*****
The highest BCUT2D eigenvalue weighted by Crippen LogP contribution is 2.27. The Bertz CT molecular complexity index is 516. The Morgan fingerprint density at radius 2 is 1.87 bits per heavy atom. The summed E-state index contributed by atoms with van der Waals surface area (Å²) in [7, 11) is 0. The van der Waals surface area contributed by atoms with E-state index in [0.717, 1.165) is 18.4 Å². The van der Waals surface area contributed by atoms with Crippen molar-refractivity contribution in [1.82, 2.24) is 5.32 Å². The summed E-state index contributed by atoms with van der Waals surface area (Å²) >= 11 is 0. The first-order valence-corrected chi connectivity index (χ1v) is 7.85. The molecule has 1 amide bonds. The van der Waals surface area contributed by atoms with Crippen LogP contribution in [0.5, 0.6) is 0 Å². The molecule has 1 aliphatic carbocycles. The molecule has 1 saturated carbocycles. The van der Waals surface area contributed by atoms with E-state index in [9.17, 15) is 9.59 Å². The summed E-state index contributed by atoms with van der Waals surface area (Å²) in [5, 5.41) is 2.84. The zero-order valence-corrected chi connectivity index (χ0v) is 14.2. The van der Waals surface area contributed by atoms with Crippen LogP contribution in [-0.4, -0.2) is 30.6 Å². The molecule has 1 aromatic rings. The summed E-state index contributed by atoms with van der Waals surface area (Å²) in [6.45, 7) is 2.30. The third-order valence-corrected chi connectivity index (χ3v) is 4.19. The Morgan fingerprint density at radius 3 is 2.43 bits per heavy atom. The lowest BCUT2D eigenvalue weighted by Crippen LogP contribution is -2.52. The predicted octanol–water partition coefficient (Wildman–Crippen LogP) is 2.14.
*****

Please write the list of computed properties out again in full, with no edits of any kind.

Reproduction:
The highest BCUT2D eigenvalue weighted by Crippen LogP contribution is 2.27. The Bertz CT molecular complexity index is 516. The Morgan fingerprint density at radius 2 is 1.87 bits per heavy atom. The summed E-state index contributed by atoms with van der Waals surface area (Å²) in [7, 11) is 0. The van der Waals surface area contributed by atoms with E-state index in [0.717, 1.165) is 18.4 Å². The van der Waals surface area contributed by atoms with Crippen molar-refractivity contribution in [1.82, 2.24) is 5.32 Å². The summed E-state index contributed by atoms with van der Waals surface area (Å²) >= 11 is 0. The first-order valence-corrected chi connectivity index (χ1v) is 7.85. The molecule has 1 amide bonds. The van der Waals surface area contributed by atoms with Crippen LogP contribution in [0.5, 0.6) is 0 Å². The molecule has 1 aliphatic carbocycles. The molecule has 1 saturated carbocycles. The van der Waals surface area contributed by atoms with E-state index in [9.17, 15) is 9.59 Å². The summed E-state index contributed by atoms with van der Waals surface area (Å²) in [5, 5.41) is 2.84. The zero-order valence-corrected chi connectivity index (χ0v) is 14.2. The van der Waals surface area contributed by atoms with Crippen LogP contribution in [-0.4, -0.2) is 30.6 Å². The molecule has 1 aromatic rings. The summed E-state index contributed by atoms with van der Waals surface area (Å²) in [6.45, 7) is 2.30. The third-order valence-corrected chi connectivity index (χ3v) is 4.19. The Morgan fingerprint density at radius 3 is 2.43 bits per heavy atom. The lowest BCUT2D eigenvalue weighted by Crippen LogP contribution is -2.52. The predicted octanol–water partition coefficient (Wildman–Crippen LogP) is 2.14.